Vancouver Saltwater Salmon Fishing Report
Locally we really haven’t heard too many coho reports. There have been a few coho taken off the Cap Mouth, Ambleside, and South Bowen, but nothing consistent so far. This can change in a hurry, so hopefully this is the week that happens.
If you are focusing on coho, think shallow. Usually, the best depths are 25-65 feet on the riggers. For flashers try the Betsy, Herring Aid Betsy, Twisted Sista, Green Onion, or Purple Onion. You can’t go wrong with a white or UV white hootchy and a shorter leader, around 28 inches. Skinny G spoons are also an excellent choice in the nickel finishes with a 4 to 5 foot leader to the flasher.
Recently we have been suggesting longer trips to our clients, and when winds allow, we have been crossing over to the Gulf Islands and Nanaimo. In these waters we have had fantastic chinook fishing with a little bottom fishing thrown in as well. On the other side chinook are open for non-retention and we are hopeful this will open for retention on July 15th. I have been in touch with DFO this week and they are telling me they are working on the Integrated Fisheries Management Plan, and it should be out soon. When that comes out, we will know if we are going to get that opening on July 15 on the other side of the Strait of Georgia. There are no projected openings for chinook in our area, except perhaps that small piece of real estate off West Van they opened last year in August. Besides that, it will likely be a September 1st opening like we saw last year.
Here are some pictures of the fish we have been into on the other side these past few weeks on our guided trips and also some pictures from our regular customers.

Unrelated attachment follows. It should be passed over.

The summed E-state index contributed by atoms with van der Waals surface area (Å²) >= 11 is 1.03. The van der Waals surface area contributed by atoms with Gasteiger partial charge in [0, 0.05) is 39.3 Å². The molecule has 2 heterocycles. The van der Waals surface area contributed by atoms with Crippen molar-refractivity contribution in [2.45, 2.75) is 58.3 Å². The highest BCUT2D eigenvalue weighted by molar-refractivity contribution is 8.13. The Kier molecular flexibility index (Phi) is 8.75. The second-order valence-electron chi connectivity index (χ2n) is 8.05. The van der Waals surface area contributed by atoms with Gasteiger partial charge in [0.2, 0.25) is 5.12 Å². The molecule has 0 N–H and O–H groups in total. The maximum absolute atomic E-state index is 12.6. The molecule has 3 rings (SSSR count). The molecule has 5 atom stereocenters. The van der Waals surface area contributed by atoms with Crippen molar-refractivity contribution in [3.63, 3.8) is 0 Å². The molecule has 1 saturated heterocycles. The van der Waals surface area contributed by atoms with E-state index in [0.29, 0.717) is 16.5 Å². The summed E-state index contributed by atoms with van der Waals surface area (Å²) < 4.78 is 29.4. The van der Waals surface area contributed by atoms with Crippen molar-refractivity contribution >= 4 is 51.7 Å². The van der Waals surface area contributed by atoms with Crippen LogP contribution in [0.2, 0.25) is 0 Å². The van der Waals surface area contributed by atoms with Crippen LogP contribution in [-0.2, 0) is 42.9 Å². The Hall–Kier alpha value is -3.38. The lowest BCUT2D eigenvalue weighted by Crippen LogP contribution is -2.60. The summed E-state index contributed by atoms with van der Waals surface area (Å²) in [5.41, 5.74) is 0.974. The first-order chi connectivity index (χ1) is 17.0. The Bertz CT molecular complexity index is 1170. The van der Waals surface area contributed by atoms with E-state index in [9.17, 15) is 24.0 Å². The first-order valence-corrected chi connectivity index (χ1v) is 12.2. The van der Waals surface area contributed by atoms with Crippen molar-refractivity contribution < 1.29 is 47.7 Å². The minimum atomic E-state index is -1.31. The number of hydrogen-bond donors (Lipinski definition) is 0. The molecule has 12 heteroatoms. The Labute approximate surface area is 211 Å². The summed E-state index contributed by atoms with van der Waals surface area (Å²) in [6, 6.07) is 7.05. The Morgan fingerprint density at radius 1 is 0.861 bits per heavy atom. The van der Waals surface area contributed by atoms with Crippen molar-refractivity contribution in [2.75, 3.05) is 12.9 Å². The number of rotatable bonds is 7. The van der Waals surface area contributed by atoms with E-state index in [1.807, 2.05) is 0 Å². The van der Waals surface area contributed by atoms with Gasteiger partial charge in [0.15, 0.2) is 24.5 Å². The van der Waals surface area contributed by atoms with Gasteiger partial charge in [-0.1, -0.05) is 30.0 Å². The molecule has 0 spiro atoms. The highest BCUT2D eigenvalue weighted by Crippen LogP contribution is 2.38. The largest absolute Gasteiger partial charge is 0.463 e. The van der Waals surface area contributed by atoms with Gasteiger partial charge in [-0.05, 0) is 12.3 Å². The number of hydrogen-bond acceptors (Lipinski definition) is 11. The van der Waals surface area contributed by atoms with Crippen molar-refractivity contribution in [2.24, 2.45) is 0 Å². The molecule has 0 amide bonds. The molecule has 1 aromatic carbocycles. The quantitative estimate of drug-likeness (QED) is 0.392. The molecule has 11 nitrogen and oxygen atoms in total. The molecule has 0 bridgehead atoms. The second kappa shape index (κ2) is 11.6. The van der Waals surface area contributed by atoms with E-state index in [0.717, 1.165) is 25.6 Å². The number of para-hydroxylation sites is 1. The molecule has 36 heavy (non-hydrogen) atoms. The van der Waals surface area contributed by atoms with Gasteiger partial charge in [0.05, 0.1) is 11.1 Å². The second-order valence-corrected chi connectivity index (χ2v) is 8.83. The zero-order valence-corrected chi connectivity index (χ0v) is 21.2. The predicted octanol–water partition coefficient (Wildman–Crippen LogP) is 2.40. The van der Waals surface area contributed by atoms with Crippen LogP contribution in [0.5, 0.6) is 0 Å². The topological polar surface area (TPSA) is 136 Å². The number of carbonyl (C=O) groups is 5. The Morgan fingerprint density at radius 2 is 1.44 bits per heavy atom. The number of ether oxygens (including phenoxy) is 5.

If you are heading over to the Gabriola and Nanaimo areas to fish for chinook, we have been doing well on chartreuse flashers like the Salty Dawg or Lemon Lime paired up with a chartreuse or green splatter back hootchy. Productive leader lengths are in the 32 to 40 inch range. Most of the fish are in the 8-15 pound class, but there have been some in the mid to high twenties, and the odd one close to 30. So make sure you gear is fresh!
Crabbing locally has been decent but commercial activity is picking up in English Bay which is normal for this time of year. I noticed quite a few commercial sets yesterday, so I expect crabbing to slow down over the coming weeks.
See you in the shop or on the water,
Beach Fishing Report
This past week saw an unusual heatwave hit the lower mainland, putting fishing on hold for the most part. This also affected the beach fishery, with many people finding it too hot, even in the early hours of the morning.
Things are looking a little cooler this week with more favourable tides as well: tides dropping below 6′ starting on Saturday, July 3rd. For this fishery, it is important for the tide to be below 6′ as it allows access to the sandbar that the coho have to swim past. Starting on Saturday, it looks like the tides will be great, continuing all the way through into the following week.
Keep in mind that these fish are more staging than hunting/feeding and that their habits will reflect this. Though the odd fish will be encountered and taken on small baitfish patterns (Clouser Minnows, etc.), these fish will want to expend the least amount of energy while gaining the greatest number of proteins. This makes krill, crab larvae, euphasids, and polychaeta easy and important food sources.
Small patterns such as Andre’s local custom patterns found here at the shop have proven to be the ticket for myself, and countless others over the years. Small California Neils, Jiggy’s, and even sparse buggers have all proven themselves successful off the beach as well.
Keeping the average size of these fish in mind as well, this can be a great opportunity to use some lighter rods as well, making a 6wt or 7wt suitable options when the 8wt feels a little too heavy.